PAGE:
Your pledge is a chance to put real life behind your values. It is your chance to offer the gift of hope and courage to a world which needs those things so very badly. It is your opportunity to affirm, in deed and not just in words, the inherent worth and dignity of every man, woman, and child—in a world where the worth and dignity and humanity of us all is under assault more than ever. It is your opportunity to continue to support this free and open religious institution which has stood on this church green for 260 years now, offering its vision of a faith free of dogma, and repression, and narrow-mindedness. It’s your chance to pass the gift of this free faith down to the generations that will come after us, through our wonderful program of religious education. It is your chance to support this oasis of the Spirit in an oftentimes dry and barren world.
As Bob Dylan reminds us: “He who’s not busy being born in busy dying.”
So it is for churches, as well.
I believe that we have reached the point in the life of our church where “muddling along” isn’t good enough any longer. In this day and age, muddling along has become, in fact, fading away. And I don’t want to “fade way”, and I don’t want this church of ours to fade away, either. It’s time for a new leap of faith:
It takes a leap of faith to get things going
It takes a leap of faith you gotta show some guts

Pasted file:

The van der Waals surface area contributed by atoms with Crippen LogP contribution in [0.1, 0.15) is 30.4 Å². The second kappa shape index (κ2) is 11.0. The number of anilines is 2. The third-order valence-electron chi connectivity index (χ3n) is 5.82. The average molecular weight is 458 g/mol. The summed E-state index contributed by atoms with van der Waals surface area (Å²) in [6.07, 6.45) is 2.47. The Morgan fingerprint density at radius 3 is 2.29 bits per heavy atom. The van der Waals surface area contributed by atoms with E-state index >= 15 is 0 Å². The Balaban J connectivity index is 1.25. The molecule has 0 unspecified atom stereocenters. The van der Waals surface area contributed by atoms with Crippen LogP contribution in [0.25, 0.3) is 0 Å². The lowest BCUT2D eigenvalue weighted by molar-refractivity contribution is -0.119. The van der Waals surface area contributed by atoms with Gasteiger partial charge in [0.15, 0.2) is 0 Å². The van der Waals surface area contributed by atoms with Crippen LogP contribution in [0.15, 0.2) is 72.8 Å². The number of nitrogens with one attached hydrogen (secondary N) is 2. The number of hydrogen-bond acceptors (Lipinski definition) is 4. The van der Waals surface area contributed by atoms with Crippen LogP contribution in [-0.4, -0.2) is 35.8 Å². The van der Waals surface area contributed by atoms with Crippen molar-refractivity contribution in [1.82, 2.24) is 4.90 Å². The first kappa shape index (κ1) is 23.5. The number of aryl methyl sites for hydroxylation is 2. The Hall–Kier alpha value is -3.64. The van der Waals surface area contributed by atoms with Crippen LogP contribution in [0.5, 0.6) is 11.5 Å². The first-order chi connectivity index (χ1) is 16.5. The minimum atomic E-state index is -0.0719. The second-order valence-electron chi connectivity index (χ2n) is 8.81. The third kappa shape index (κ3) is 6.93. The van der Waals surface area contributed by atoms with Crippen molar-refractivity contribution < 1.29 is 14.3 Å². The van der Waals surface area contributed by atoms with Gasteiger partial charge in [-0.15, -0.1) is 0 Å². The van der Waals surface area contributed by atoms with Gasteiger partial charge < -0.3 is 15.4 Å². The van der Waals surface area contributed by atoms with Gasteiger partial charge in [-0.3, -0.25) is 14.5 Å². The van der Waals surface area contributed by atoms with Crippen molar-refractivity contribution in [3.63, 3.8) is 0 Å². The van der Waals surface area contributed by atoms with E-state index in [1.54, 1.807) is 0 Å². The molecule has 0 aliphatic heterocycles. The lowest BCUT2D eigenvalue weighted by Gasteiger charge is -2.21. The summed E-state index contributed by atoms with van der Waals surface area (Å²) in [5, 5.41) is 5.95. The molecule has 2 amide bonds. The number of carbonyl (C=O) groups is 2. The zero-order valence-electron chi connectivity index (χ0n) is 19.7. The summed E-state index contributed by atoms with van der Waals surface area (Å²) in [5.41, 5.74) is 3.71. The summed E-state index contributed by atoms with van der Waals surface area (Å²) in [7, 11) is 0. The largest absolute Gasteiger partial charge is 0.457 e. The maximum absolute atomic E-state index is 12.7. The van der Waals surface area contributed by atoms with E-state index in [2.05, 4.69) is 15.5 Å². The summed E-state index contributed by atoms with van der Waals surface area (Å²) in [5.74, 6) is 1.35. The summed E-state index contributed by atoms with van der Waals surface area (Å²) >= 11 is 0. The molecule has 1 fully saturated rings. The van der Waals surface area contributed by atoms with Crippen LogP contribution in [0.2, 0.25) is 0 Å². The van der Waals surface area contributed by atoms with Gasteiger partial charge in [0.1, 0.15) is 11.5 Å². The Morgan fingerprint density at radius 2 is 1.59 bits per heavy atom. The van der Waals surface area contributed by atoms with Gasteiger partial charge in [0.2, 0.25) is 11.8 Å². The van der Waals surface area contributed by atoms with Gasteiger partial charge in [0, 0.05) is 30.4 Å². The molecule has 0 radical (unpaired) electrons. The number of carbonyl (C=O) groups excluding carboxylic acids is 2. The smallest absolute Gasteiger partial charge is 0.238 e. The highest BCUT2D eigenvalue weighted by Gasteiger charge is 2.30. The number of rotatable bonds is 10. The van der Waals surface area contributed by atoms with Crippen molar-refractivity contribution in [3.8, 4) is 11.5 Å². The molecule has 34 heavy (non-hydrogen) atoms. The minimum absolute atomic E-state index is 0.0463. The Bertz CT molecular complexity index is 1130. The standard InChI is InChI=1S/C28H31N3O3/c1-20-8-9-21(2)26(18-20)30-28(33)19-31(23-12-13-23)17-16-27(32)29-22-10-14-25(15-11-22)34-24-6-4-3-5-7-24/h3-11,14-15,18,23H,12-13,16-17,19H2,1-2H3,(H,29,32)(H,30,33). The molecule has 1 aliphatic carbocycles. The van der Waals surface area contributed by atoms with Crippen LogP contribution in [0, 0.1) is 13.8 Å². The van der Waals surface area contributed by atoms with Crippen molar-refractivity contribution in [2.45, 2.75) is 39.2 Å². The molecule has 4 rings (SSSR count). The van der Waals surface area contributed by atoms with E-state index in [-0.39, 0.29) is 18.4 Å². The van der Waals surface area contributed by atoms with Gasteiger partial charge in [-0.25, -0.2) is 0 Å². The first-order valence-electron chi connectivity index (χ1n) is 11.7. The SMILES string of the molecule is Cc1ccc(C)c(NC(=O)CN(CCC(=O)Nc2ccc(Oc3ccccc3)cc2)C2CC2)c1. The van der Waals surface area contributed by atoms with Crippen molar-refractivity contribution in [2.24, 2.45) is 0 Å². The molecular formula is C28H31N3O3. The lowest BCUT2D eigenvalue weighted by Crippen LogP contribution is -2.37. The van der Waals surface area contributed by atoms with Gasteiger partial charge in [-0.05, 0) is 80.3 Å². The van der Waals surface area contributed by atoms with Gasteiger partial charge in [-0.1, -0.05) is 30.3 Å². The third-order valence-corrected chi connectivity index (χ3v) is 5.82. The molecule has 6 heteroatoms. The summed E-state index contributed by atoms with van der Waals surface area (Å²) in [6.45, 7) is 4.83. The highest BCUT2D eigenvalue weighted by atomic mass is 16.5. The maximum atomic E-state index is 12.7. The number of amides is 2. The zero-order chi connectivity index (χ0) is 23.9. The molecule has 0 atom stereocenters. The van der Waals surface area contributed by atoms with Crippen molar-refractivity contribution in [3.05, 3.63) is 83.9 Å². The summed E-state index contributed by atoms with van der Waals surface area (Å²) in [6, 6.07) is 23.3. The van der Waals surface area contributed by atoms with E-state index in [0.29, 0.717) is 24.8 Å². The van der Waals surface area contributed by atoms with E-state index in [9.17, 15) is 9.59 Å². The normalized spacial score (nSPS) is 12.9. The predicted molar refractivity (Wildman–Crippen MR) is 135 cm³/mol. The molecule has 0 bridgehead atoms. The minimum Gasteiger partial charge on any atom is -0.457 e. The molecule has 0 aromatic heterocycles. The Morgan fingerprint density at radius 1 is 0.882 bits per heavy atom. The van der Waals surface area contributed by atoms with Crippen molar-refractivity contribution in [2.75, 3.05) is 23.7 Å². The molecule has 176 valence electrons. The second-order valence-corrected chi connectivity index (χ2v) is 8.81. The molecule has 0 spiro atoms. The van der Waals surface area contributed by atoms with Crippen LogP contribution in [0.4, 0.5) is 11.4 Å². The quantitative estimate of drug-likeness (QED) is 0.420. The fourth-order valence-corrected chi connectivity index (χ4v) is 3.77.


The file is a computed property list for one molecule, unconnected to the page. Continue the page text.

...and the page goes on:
It takes a leap of faith to get things going
In your heart now you must trust…
I hope that you will want to continue supporting this church generously, from the fullness of your heart and soul—not just for what it adds to your life, but also for what it adds to the life of our communities. Now, more than ever, it is critically important for our Unitarian Universalist community of faith to survive, and to prosper.
The catalyst for this leap of faith is our own generosity. As the Quaker founder George Fox once said, “The riches we have are not our reward for being good, but our opportunity for doing good.” Or, as Confucius said: “It is generosity which creates the soul.” Our generosity grows and nourishes our souls. Generosity is the first spiritual principle—all the others follow. Our generosity toward our church is the foundation upon which our church’s future growth must be based; it is the spark which kindles the burning fires of our faith.
There was once a man named McGregor, who owned a famous vineyard that produced wonderful wines, and especially, a much-prized cherry brandy. But the minister of McGregor’s church was a rabid and severe teetotaler, who would often given long and passionate sermons about the evils of drink, the curse of alcohol. McGregor wasn’t pleased; but he didn’t take it personally.
When McGregor’s daughter got married, there was, of course, a great reception—a wonderful party—at which the minister accidentally sipped some of the prized cherry brandy—and then a little more, and little more—and took quite a liking to it. So, when he got McGregor alone, he asked him if he would send a case of that wonderful brandy to the parsonage.
McGregor agreed—but on one condition: The minister would have to acknowledge the gift in a letter in the church bulletin (as sort of a way of undoing all the damage he had done with those sermons against booze). The minister said he would, and when the next bulletin came out, McGregor picked it up quickly to see if the parson had kept his part of the deal. The minister’s note read: “I would like to thank John McGregor for the wonderful fruit he gave, and the spirit in which it was delivered.”
May you all pledge to our church with a generous spirit, so that our precious religious community might continue to bear wondrous, enchanting-- even intoxicating-- fruit.